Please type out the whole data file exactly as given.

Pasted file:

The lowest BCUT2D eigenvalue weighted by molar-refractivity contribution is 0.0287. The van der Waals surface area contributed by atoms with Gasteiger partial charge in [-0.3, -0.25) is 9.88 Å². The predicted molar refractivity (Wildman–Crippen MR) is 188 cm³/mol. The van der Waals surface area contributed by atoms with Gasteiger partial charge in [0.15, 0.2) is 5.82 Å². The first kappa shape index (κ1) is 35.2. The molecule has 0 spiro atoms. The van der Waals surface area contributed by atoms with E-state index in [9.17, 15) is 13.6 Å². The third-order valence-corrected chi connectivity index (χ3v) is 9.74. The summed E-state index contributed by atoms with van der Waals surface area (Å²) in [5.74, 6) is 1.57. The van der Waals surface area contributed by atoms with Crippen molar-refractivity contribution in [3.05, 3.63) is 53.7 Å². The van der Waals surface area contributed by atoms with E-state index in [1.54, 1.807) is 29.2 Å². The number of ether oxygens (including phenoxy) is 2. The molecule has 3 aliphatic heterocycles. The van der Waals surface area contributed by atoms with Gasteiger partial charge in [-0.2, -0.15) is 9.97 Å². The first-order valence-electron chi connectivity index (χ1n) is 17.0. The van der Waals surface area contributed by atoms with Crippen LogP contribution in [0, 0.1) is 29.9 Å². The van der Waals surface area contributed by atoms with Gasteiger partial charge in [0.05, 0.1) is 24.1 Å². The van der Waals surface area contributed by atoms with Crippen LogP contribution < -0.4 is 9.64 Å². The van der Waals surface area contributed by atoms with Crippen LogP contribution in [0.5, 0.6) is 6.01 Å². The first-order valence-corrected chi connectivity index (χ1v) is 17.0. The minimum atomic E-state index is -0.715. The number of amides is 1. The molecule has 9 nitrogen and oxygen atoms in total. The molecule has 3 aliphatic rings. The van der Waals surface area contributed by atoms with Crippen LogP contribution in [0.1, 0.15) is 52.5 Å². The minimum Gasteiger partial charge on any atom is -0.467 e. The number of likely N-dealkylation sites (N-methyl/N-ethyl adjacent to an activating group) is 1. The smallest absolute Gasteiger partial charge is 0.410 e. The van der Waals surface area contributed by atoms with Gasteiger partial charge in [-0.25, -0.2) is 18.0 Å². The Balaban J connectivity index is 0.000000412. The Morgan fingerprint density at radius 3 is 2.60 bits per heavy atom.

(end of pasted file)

The lowest BCUT2D eigenvalue weighted by molar-refractivity contribution is 0.0287. The van der Waals surface area contributed by atoms with Gasteiger partial charge in [-0.3, -0.25) is 9.88 Å². The predicted molar refractivity (Wildman–Crippen MR) is 188 cm³/mol. The van der Waals surface area contributed by atoms with Gasteiger partial charge in [0.15, 0.2) is 5.82 Å². The first kappa shape index (κ1) is 35.2. The molecule has 0 spiro atoms. The van der Waals surface area contributed by atoms with E-state index in [9.17, 15) is 13.6 Å². The third-order valence-corrected chi connectivity index (χ3v) is 9.74. The summed E-state index contributed by atoms with van der Waals surface area (Å²) in [5.74, 6) is 1.57. The van der Waals surface area contributed by atoms with Crippen molar-refractivity contribution in [3.05, 3.63) is 53.7 Å². The van der Waals surface area contributed by atoms with E-state index in [1.54, 1.807) is 29.2 Å². The number of ether oxygens (including phenoxy) is 2. The molecule has 3 aliphatic heterocycles. The van der Waals surface area contributed by atoms with Gasteiger partial charge in [-0.2, -0.15) is 9.97 Å². The first-order valence-electron chi connectivity index (χ1n) is 17.0. The van der Waals surface area contributed by atoms with Crippen LogP contribution in [0, 0.1) is 29.9 Å². The van der Waals surface area contributed by atoms with Gasteiger partial charge in [0.05, 0.1) is 24.1 Å². The van der Waals surface area contributed by atoms with Crippen LogP contribution < -0.4 is 9.64 Å². The van der Waals surface area contributed by atoms with Crippen LogP contribution in [0.5, 0.6) is 6.01 Å². The first-order valence-corrected chi connectivity index (χ1v) is 17.0. The minimum atomic E-state index is -0.715. The number of amides is 1. The molecule has 9 nitrogen and oxygen atoms in total. The molecule has 3 aliphatic rings. The van der Waals surface area contributed by atoms with Crippen LogP contribution in [0.1, 0.15) is 52.5 Å². The minimum Gasteiger partial charge on any atom is -0.467 e. The number of likely N-dealkylation sites (N-methyl/N-ethyl adjacent to an activating group) is 1. The smallest absolute Gasteiger partial charge is 0.410 e. The van der Waals surface area contributed by atoms with Gasteiger partial charge in [-0.25, -0.2) is 18.0 Å². The Balaban J connectivity index is 0.000000412. The Morgan fingerprint density at radius 3 is 2.60 bits per heavy atom.